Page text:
by John Simpson
Moving on a few years, about 1970, and the introduction of the Citroen GS. The first models were equipped with a flat four cylinder air cooled of 1015cc and were fitted with cambelts, something of a novelty! They were a lovely little car and fitted nicely in the middle of the Citroen range of vehicles, selling for just over £1000 they proved very popular.
I remember working on a GS, I was going to change the front inboard brake pads and reached into the car to start it up and put the suspension on full height, they were hydro-pneumatic like the DS, but the customer had left it in gear and the car started off across the workshop with me hanging on to the 'B' post trying to stall it before it ran into the wall, which I managed, phew!!
Also I can't be the only one to have drained the oil out of a car and refilled it without putting the sump plug back, messy!!
One of my jobs was cleaning out the pit, which used to flood regularly, and it was common for the rest of the lads to put the pit boards back and drive a car over, trapping me, we used to get up to all sorts of tricks, bolting tool boxes to the bench, making and throwing water bombs and setting fire to rags mechanics used have in there boiler suit pockets, don't try this at home, it's very silly and dangerous, especial if the rag had petrol on it!!!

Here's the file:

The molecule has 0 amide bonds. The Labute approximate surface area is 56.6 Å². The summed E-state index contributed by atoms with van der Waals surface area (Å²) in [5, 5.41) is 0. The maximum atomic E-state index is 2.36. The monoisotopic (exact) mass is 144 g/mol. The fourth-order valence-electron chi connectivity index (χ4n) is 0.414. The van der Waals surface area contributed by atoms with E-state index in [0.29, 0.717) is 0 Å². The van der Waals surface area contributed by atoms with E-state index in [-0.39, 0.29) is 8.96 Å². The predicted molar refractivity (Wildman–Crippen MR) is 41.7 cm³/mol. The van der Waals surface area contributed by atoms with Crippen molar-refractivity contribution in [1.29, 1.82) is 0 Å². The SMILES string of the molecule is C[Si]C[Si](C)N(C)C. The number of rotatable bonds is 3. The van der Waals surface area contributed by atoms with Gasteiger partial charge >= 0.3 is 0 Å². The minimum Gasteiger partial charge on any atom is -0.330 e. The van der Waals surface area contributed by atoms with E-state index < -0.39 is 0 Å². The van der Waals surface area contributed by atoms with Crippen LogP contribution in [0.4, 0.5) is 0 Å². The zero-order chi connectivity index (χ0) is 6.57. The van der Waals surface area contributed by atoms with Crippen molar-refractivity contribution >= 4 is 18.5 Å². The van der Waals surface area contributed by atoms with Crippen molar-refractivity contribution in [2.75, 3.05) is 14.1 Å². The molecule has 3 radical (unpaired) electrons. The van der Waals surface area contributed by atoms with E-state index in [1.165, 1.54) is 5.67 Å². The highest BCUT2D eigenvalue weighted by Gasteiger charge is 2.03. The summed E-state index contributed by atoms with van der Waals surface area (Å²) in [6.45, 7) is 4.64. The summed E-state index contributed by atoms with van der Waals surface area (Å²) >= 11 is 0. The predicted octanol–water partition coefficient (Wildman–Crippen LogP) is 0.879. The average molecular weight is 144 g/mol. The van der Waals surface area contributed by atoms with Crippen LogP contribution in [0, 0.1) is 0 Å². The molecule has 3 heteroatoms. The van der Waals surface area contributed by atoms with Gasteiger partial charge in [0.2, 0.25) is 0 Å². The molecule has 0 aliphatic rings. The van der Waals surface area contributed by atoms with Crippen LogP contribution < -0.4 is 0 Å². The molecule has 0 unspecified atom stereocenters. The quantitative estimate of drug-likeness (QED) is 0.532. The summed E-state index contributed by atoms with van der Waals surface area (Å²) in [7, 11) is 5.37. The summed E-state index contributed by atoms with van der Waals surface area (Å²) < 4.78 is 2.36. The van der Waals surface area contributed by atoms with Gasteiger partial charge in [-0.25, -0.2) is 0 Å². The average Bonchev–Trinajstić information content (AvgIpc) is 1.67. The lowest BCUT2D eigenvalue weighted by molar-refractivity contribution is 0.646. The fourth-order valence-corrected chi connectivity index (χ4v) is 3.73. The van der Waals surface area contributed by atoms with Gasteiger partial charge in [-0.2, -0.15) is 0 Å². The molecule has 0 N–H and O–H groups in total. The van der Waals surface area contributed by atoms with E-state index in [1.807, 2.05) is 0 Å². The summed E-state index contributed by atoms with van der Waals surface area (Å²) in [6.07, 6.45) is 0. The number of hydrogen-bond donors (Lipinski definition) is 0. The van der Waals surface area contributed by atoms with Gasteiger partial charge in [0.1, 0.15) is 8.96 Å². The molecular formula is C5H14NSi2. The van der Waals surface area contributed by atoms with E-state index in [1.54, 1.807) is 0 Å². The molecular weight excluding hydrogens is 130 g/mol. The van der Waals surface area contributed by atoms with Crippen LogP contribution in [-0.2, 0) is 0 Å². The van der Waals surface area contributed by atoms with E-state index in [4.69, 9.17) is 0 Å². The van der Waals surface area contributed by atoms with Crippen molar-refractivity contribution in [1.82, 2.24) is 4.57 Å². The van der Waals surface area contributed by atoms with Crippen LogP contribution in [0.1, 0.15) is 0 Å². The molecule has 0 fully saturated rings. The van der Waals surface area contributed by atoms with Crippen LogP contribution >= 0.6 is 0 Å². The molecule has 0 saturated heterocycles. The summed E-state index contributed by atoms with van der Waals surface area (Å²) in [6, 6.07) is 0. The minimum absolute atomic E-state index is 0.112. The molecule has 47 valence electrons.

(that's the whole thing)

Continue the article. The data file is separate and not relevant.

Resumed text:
1974 and the first Citroen CX's arrive in the country, a totally different car to the DS and I always thought a backwards step, the early ones had an enormous steering wheel and no power steering, they also got through front brake pads at an alarming rate! I went on a technical course for the CX at Citroen's British headquarters in Slough and with other trainees we were able to lift the body off a CX in 20mins, never did it again at work.
Going back to when I bought my first car, around 1972 when I was 19 years old, it was a 1966 Vauxhall Victor 101 Estate, it was a bit rough and ready, but I went miles in it, a special fitment was a mattress in the back, say no more!
Also about this time I started racing a Ford Anglia 105E on the grass, I used to buy the shells from the local scrapyard for £15 each, but I had to remove the interior, glass, fuel tank and engine, but I could keep the gearbox.
The engine I used was from a Ford Consul Classic, 1340cc with modified head and Weber carburettor, off a Citroen DS, the crankshaft was a hollow cast assemble not suitable for high revs, but I regularly used to take it to 7000rpm and it lasted several seasons. It was fun for a few years but I met my future wife so it had to stop!!
Next time, the Citroen dealership loses its franchise and turns Japanese!!
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